David Ponder is thinking about life…and death. As a 74 year old widower missing his dear wife, he wonders why he should continue living. A divine visitor then transports Ponder to a place where only he can save humankind from the greed and evil that have overcome civilization.
While challenging the reader to think about the most important and virtuous characteristics of humanity, Andrews takes us on a fantastic journey through history and toward possibility. The angel Gabriel serves as guide, inviting common man Ponder – and readers – to sit at the table with the greatest leaders and thinkers of the past. Together, we must find the two word answer to this question:
What does humanity need to do, individually and collectively, to restore itself to the pathway toward successful civilization?
Time is running out to save humanity from itself. The answer to the querstion must be found before it is too late. Will Winston Churchill help answer the question? Or, Joan of Arc and Abraham Lincoln? Perhaps King David or Red Ericson? Maybe George Washington Carver? Could young Anne Frank hold the key? Ponder and friends have five chances to correctly answer the question, or…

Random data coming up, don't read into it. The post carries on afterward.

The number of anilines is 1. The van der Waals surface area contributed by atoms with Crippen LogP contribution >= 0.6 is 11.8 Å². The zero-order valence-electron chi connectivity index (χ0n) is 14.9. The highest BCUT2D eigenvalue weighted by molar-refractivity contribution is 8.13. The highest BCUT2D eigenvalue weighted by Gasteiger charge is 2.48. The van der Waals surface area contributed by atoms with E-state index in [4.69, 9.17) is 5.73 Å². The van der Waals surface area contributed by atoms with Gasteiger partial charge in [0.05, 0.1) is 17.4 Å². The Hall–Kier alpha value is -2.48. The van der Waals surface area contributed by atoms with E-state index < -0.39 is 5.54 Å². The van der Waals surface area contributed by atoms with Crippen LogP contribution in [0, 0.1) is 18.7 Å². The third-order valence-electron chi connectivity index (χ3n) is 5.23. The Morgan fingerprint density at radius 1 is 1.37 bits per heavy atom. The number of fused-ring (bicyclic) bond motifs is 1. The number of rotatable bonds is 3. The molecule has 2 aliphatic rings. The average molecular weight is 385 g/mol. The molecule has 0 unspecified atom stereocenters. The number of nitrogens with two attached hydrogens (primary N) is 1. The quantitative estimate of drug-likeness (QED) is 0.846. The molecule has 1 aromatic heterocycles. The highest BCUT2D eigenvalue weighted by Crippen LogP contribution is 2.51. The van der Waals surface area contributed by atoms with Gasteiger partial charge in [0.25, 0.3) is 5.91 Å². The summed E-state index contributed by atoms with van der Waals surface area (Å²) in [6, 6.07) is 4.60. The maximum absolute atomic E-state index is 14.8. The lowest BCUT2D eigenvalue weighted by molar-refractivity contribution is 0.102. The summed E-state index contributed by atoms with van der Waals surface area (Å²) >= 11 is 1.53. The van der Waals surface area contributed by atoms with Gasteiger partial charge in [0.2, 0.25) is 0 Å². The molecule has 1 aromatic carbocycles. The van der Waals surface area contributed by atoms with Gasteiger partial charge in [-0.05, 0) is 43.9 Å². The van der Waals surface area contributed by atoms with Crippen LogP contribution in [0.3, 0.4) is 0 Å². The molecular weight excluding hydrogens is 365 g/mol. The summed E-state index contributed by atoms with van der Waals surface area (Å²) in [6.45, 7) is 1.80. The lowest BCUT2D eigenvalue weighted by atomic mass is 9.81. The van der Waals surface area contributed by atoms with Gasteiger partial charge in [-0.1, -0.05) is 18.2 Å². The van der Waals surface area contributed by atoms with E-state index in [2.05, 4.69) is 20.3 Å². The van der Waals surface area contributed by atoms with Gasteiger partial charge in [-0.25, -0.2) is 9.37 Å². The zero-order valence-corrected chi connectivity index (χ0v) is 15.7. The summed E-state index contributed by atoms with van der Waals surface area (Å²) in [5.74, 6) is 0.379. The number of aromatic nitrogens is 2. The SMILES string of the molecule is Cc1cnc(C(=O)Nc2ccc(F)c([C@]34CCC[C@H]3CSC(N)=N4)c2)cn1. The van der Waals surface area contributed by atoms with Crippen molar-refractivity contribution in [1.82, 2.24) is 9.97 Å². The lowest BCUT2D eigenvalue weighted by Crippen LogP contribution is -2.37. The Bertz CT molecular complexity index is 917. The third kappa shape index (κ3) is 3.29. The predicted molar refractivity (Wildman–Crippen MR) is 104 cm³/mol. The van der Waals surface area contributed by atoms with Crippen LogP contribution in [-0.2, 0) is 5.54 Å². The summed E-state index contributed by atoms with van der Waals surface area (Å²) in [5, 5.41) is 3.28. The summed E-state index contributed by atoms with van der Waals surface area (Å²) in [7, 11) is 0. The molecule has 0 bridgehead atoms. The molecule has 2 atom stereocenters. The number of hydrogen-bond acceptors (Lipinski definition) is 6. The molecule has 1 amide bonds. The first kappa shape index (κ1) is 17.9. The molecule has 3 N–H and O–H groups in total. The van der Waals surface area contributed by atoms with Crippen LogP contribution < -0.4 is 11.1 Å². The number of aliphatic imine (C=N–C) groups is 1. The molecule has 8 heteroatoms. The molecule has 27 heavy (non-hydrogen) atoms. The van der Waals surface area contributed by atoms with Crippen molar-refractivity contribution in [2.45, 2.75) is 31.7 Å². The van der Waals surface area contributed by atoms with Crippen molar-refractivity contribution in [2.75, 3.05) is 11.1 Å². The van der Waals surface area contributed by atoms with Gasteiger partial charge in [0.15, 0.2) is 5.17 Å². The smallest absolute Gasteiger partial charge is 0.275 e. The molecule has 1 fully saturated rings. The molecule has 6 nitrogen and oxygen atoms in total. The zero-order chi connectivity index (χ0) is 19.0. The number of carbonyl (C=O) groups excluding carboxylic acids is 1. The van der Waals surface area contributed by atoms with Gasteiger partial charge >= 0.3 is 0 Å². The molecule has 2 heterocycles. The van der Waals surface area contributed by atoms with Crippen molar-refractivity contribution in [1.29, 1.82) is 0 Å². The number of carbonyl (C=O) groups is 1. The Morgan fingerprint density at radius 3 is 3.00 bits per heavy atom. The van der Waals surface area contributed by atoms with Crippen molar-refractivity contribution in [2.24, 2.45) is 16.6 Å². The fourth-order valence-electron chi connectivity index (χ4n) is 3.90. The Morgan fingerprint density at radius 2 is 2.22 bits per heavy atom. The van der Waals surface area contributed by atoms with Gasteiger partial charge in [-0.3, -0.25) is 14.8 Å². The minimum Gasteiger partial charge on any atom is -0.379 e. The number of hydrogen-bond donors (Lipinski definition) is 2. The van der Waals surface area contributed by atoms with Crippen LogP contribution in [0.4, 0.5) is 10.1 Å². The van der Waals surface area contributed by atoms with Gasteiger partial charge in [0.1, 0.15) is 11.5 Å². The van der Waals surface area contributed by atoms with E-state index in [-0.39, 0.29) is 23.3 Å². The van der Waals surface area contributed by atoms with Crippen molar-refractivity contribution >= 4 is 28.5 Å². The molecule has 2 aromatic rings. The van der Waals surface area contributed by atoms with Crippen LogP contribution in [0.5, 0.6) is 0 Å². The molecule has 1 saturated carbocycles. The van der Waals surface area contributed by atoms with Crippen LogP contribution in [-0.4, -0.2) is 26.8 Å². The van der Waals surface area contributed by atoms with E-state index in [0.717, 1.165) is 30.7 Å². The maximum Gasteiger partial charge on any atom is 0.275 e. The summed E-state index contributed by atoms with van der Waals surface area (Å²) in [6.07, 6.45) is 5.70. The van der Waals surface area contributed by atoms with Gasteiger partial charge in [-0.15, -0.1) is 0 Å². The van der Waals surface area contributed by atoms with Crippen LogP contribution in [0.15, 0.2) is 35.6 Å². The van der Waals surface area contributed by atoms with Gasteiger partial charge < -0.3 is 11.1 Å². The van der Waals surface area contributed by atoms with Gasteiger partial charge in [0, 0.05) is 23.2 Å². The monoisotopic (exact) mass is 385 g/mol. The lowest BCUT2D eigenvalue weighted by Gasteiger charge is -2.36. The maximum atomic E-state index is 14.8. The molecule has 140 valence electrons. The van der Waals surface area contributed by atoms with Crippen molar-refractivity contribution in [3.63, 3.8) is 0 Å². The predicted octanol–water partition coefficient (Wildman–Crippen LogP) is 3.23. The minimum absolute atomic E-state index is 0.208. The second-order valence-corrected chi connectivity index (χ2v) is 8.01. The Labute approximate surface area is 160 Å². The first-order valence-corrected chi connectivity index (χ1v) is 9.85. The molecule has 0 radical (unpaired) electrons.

I completely enjoyed this book. The narrative moves quickly, the solution seems elusive, and the familiar historical characters come alive as the story unfolds. As I also tried to solve the two word mystery, Iwas captivated by the ideas and ideals shared by the story’s characters.
In the end, the answer is surprisingly simple. Read the book to discover what so many great leaders nearly missed. I invite you to then spend some time reflecting upon the answer; it may change the way you think about your own life’s activities.
I have already shared the book with others, and am looking forward to reading more books written by Andy Andrews, starting with The Traveler’s Gift, where David Ponder is first introduced. If The Final Summit is any indicator, I am in for pure delight.
Note: I received an advance copy of this book free from the publisher through BookSneeze. This review is my opinion alone, and was in no way influenced by the author, publisher or BookSneeze.